While they’re highly venomous, they have trouble delivering their venom due to short fangs. To overcome this, they tend to latch on when they bite and move their jaw in a chewing motion. This helps facilitate the delivery of venom.

While they’re highly venomous, they’re also reclusive and rarely bite humans.

8. Angolan Cobra

Scientific NameNaja anchietae
RangeSouth-Western Africa
Venom ToxicityHigh
Conservation StatusLeast Concern

The Angolan Cobra, known as a ‘true’ cobra, will eat other snakes as part of a varied diet.

While the King Cobra is known to be the most aggressive snake eater, they’re technically not even cobras! Many ‘true’ cobras, such as the Angolan Cobra, do also eat snakes if the opportunity arises.

The Angolan Cobra (also known as Anchieta’s Cobra) is one such cobra that eats other snakes. It is native to Angola and surrounding countries in southwestern Africa.

It has a varied diet which includes small mammals and reptiles, but also other snakes that cross its path.

There are some cobras that do not eat other snakes (the Banded Water Cobra, for example, almost exclusively eats fish). So, you need to look species to species within the cobra genus, known scientifically as the Naja genus of snakes.

9. Milk Snakes

Scientific NameLampropeltis triangulum
RangeSouth-Eastern Canada to Venezuela
Venom ToxicityNon-venomous
Conservation StatusLeast Concern

The Milk Snake is a subspecies of king snakes, and much like the common kingsnake, it will eat other snakes.

They’re non-venomous hunters who will eat a range of small rodents, insects, and amphibians. They live in and around the same region as corn snakes and are known to eat corn snakes, as shown in the above footage.

Expect to find milk snakes out at night during summertime, especially around barns and chicken coops. They’re skittish around humans, but keen hunters of other animals.

10. Coachwhips

Scientific NameMasticophis flagellum
RangeSouthern USA
Venom ToxicityNon-Venomous
Conservation StatusLeast Concern

Coachwhip snakes are known to eat rattlesnakes. Interestingly, they’re neither venomous or constrictors. They rely on their powerful jaws to subdue their pay.

They’re also known to be highly intelligent snakes with both excellent ground speed and eyesight. Both traits are rare among snakes.

When a fellow snake is spotted by a Coachwhip, they move very quickly and usually chase down and catch up to their prey within seconds. They also eat small lizards, amphibians, and small rodents.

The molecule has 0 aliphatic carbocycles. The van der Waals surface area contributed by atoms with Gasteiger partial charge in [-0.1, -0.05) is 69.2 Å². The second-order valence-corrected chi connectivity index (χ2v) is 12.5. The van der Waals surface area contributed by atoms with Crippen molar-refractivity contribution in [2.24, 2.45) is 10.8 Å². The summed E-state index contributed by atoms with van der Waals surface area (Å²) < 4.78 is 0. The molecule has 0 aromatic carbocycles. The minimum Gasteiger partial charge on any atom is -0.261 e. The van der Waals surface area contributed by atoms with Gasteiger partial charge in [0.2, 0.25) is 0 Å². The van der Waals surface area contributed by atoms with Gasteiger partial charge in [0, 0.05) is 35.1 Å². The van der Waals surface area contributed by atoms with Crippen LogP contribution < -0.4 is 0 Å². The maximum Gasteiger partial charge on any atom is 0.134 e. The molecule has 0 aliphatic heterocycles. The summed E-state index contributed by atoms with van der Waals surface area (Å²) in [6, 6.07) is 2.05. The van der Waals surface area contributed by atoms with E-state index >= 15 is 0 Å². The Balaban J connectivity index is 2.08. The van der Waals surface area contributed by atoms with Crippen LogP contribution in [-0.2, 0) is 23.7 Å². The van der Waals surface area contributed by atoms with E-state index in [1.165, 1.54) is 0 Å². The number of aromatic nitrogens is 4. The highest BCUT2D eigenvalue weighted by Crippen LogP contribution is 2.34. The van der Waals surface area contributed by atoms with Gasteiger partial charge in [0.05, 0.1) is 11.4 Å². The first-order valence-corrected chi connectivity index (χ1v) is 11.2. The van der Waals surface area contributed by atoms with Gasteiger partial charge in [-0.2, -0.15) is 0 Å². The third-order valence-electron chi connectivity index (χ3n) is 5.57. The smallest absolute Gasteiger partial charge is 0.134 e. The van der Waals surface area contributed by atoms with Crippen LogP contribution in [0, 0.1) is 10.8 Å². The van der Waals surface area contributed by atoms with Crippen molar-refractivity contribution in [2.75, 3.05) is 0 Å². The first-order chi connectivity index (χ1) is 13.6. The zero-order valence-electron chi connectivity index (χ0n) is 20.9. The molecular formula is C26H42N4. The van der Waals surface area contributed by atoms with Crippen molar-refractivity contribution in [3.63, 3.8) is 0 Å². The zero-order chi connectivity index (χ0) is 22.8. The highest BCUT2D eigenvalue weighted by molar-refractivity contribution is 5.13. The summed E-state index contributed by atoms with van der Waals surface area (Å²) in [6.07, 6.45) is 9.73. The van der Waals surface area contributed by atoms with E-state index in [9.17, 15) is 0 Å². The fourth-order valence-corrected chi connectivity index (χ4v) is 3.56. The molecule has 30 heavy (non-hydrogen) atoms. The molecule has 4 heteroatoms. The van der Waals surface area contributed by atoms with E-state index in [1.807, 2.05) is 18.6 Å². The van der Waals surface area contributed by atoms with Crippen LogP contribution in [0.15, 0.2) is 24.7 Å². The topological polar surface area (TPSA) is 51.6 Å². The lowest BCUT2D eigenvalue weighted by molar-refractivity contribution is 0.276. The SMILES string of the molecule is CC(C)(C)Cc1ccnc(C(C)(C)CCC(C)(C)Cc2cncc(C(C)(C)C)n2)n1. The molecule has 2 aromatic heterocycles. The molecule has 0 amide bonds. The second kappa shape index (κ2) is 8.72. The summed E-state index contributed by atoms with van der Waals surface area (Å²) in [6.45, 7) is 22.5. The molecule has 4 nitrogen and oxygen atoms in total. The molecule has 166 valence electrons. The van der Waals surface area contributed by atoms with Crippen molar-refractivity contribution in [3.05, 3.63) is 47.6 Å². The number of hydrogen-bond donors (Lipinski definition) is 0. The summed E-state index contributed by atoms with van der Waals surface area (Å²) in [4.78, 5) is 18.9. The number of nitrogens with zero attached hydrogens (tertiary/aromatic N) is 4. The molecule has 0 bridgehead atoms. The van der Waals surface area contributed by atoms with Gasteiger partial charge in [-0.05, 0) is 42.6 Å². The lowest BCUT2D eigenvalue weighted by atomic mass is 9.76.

Coachwhip snakes are unique to the southern parts of the United States and northern Mexico. They like areas with dryer climates, and as such are active year-round.

11. Cottonmouth Snakes

Scientific NameAgkistrodon piscivorus
RangeSouth-Eastern USA from Texas to Florida
Venom ToxicityModerately venomous
Conservation StatusLeast Concern

Cottonmouth snakes mostly eat fish but they have been known to eat other water snakes and land snakes in high volumes. They even sometimes feed on other Cottonmouths when given the opportunity.

Cottonmouth snakes (commonly known as Water Moccasins) are a variety of the venomous Pit Viper. They are endangered in Indiana but abundant further south, particularly in Florida.

They get the name Water Moccasins due to their excellent swimming abilities and preference to live in and around aquatic environments.

A common trait amongst Pit Vipers is the ‘sit and wait’ tactic which they use to ambush their prey. These snakes don’t like to waste valuable energy and will often wait for their prey and attack them with ferocious speed.

12. Garter Snakes

Scientific NameThamnophis
RangeNorth America
Venom ToxicityLow
Conservation StatusLeast Concern

Garter snakes rarely eat other snakes, but there is some evidence to suggest that they will eat other snakes when the opportunity arises.

The garter snake is the most common snake throughout much of North America. They aren’t exclusive to any particular habitat, but won’t head north to Alaska because of the colder weather.

Garter snakes tend to have a varied diet which includes earthworms, slugs, amphibians, fish, insects and crayfish. Occasionally, they will eat other snakes if there aren’t sufficient food sources nearby.

Therefore, it’s highly recommended that you do not keep pet garter snakes in the same cage.

While we historically thought they were non-venomous, it’s not believed garter snakes do have low venom toxicity, but not enough to kill a human.

13. Copperheads

Scientific NameAgkistrodon contortrix
RangeSouth-Eastern United States
Venom ToxicityModerate
Conservation StatusLeast Concern

While copperheads aren’t known to eat other snakes regularly, Smithsonian’s National Zoo believes copperheads will eat smaller snakes at times.

Generally, we think of snakes like copperheads and garter snakes as ‘generalists’, meaning they will eat just about anything depending on their habitat.

So, while the copperhead has a diverse diet that usually includes rodents and amphibians, they may eat snakes if the opportunity arises.

However, the copperhead itself is frequently eaten by kingsnakes and cottonmouths. So, they’re also likely to try to avoid other snakes if they can.

FAQs

Do Corn Snakes Eat Other Snakes?

We have seen on some of our competitors’ sites claims that corn snakes eat other snakes. However, in our research we have not identified any evidence from authoritative, scientific, or academic sources of this behavior.

The best we can surmise is that corn snakes are likely to attack other snakes if placed in the same cage. Like all snakes, corn snakes like to be left alone. If they’re in the same enclosure as another snake, they will feel very threatened and may attack one another out of fear.

It may also be true that corn snakes are generalists like garter snakes, who might eat other snakes if they have no better prey in their habitat.

Nevertheless, in the wild, corn snakes are not well-known to attack other snakes and prefer to eat rodents and amphibians.

Conclusion

Most snakes don’t eat other snakes, but there are some who have evolved to almost exclusively eat snakes – the King Cobra and Massurana. In the United States, the most common snake-eating snake is the kingsnake, who will often be seen eating corn snakes. Black racers are also a common snake-eating snake in the United States, and they in fact stalk other snakes before eating them.